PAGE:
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UPS Will Soon Deliver Packages Inside NYC Buildings

UPS is test driving a pilot program with Latch smart access devices to allow in-building deliveries to multi-unit homes in New York City, and the idea could serve to reduce package theft as e-commerce continues to expand.

The service is meant to provide increased security and convenience for residents who are not at home to receive packages. Latch’s smart access devices enables UPS drivers to provide more reliable customer service and complete more deliveries on the first attempt.

UPS said it started preliminary tests in Manhattan earlier this year and has now expanded to Brooklyn. Eventually, UPS could offer the service in markets throughout the U.S. in conjunction with Latch.

“The use of smart access devices on doors of apartment and condominium buildings is a big step forward for the package delivery business,” Jerome Roberts, UPS vice president of global product innovation, said. “It can be difficult to securely deliver packages in high-density, multi-family urban residences, especially when people are not at home. Smart access devices give us a keyless way to deliver packages to buildings and leave packages safely in lobbies or building package rooms. For our customers, it gives them peace of mind that their package will be waiting for them when they get home.”

The system calls a UPS driver to take packages to a Latch-enabled building and they’ll receive a unique credential on a handheld UPS Delivery Information Acquisition Device (DIAD). When a driver uses a credential to enter a building, Latch records the entry digitally to create an audit trail that identifies the user and the time of access, establishing a secure record of the transaction.

Latch’s smart access system lets residents and others to use smartphones to unlock doors throughout a building, including at the main entrance. An embedded wide-angle camera within each device captures a visual record of every interaction by a non-resident that authorized users can monitor from the Latch mobile app.

UPS said there is much potential for smart access devices used in this way. There are about 20 million multi-family residential units in the United States, with roughly 350,000 added each year via new construction, Latch noted.

“We believe that smart access can fundamentally change the way people live in urban environments,” Latch CEO Luke Schoenfelder said. “Enabling deliveries with UPS is one of the most significant parts of that evolution.”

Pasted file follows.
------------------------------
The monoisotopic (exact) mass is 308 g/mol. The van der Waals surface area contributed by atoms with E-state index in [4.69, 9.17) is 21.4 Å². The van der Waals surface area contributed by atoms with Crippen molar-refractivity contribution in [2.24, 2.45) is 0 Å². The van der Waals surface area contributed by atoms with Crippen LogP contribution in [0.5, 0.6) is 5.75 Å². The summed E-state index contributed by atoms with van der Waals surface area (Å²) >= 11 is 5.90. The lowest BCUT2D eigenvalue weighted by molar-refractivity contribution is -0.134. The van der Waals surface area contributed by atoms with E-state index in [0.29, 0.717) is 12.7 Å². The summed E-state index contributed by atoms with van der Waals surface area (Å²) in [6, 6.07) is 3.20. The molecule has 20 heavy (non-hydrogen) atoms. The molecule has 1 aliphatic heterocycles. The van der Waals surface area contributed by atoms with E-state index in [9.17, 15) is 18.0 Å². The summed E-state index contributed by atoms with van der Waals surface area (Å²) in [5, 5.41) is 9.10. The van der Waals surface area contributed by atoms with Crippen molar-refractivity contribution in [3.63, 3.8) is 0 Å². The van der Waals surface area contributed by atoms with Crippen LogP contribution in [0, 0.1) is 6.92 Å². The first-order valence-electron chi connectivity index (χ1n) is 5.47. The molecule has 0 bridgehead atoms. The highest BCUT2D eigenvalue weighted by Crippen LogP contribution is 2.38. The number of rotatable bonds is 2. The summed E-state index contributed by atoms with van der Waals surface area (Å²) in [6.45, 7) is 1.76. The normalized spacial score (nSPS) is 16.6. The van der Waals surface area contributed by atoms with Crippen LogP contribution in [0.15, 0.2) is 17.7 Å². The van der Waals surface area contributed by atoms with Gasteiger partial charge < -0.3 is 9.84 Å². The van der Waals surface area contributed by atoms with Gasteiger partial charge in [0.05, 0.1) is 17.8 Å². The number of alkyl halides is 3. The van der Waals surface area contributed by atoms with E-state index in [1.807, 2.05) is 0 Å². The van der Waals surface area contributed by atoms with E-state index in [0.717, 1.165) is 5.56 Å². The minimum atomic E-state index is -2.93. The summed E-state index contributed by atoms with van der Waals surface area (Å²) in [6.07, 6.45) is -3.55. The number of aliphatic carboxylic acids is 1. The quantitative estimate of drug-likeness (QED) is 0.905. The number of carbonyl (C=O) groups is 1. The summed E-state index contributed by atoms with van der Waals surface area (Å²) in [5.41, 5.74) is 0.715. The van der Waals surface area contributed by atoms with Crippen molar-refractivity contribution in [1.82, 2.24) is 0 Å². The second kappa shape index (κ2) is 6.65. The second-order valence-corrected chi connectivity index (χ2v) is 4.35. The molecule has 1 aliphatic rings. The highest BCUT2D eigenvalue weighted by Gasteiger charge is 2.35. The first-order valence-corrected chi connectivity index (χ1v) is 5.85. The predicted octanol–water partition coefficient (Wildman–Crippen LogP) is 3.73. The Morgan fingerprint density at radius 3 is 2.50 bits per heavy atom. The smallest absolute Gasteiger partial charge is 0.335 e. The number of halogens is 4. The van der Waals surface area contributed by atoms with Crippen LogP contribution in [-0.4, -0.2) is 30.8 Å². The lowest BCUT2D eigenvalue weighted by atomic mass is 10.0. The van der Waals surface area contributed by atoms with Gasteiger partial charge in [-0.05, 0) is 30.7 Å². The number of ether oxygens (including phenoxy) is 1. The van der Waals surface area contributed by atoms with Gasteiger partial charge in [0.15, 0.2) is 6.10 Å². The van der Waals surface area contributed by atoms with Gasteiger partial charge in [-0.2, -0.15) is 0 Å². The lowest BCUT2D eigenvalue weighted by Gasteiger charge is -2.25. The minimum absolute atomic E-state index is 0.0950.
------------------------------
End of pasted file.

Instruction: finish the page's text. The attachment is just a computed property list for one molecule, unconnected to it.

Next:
A 2016 study by August Home Inc., a provider of smart locks and smart home access products and services, found that nearly 11 million U.S. homeowners had a package stolen in the past year. The study noted that U.S. homeowners 53 percent of U.S. homeowners had packages stolen tha had been left on the doorstep.

The majority of packages were stolen during the day when homeowners were out. At the time, 69 percent of package theft victims said they would rather let a delivery person into their home via an app rather than being forced to have a package left outside, and 28 percent commented that it would be ideal if delivery services could leave packages directly inside their home.

With the explosion e-commerce and Amazon’s expansive influence in the last couple of years, those numbers are clearly skewed.

Amazon has since developed services that allow for in-home and in-car deliveries for Prime member with the proper technology. Jet.com, an e-commerce focused subsidiary of Walmart, also has a pilot program with Latch for delivery in the New York area.

Other UPS innovations that provide delivery options for consumers to manage their deliveries include the free UPS My Choice service, which gives consumers more control over their residential deliveries. Related UPS Access Point locations are convenient retailers such as neighborhood grocery stores, dry cleaners and The UPS Store locations that serve as alternative delivery points for consumers who cannot be home to receive packages.

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